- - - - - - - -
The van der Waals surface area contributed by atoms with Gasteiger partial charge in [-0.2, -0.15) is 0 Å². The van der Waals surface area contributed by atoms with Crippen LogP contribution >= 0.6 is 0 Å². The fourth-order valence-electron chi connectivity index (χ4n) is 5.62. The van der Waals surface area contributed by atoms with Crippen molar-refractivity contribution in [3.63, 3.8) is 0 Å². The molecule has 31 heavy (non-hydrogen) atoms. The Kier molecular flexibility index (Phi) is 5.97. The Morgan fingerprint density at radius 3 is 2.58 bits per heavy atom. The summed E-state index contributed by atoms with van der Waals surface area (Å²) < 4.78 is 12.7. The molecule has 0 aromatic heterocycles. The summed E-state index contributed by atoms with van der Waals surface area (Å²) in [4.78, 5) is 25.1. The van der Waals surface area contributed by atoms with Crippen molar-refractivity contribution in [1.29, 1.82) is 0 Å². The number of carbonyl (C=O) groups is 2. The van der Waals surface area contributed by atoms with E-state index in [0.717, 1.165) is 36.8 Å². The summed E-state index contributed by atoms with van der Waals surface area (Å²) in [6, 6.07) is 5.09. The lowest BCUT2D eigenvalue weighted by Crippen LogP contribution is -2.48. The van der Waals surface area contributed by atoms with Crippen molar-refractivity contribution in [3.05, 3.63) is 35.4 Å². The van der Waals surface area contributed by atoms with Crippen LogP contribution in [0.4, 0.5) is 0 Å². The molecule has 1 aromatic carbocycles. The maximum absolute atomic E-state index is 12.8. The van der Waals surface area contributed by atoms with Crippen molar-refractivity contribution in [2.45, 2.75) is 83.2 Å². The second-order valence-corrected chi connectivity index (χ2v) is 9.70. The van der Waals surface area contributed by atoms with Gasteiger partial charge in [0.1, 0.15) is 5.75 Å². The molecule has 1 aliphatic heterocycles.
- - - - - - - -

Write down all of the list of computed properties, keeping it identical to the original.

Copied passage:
The van der Waals surface area contributed by atoms with Gasteiger partial charge in [-0.2, -0.15) is 0 Å². The van der Waals surface area contributed by atoms with Crippen LogP contribution >= 0.6 is 0 Å². The fourth-order valence-electron chi connectivity index (χ4n) is 5.62. The van der Waals surface area contributed by atoms with Crippen molar-refractivity contribution in [3.63, 3.8) is 0 Å². The molecule has 31 heavy (non-hydrogen) atoms. The Kier molecular flexibility index (Phi) is 5.97. The Morgan fingerprint density at radius 3 is 2.58 bits per heavy atom. The summed E-state index contributed by atoms with van der Waals surface area (Å²) < 4.78 is 12.7. The molecule has 0 aromatic heterocycles. The summed E-state index contributed by atoms with van der Waals surface area (Å²) in [4.78, 5) is 25.1. The van der Waals surface area contributed by atoms with Crippen molar-refractivity contribution in [1.29, 1.82) is 0 Å². The number of carbonyl (C=O) groups is 2. The van der Waals surface area contributed by atoms with E-state index in [0.717, 1.165) is 36.8 Å². The summed E-state index contributed by atoms with van der Waals surface area (Å²) in [6, 6.07) is 5.09. The lowest BCUT2D eigenvalue weighted by Crippen LogP contribution is -2.48. The van der Waals surface area contributed by atoms with Crippen molar-refractivity contribution in [3.05, 3.63) is 35.4 Å². The van der Waals surface area contributed by atoms with Crippen LogP contribution in [0.4, 0.5) is 0 Å². The molecule has 1 aromatic carbocycles. The maximum absolute atomic E-state index is 12.8. The van der Waals surface area contributed by atoms with Crippen molar-refractivity contribution in [2.45, 2.75) is 83.2 Å². The second-order valence-corrected chi connectivity index (χ2v) is 9.70. The van der Waals surface area contributed by atoms with Gasteiger partial charge in [0.1, 0.15) is 5.75 Å². The molecule has 1 aliphatic heterocycles.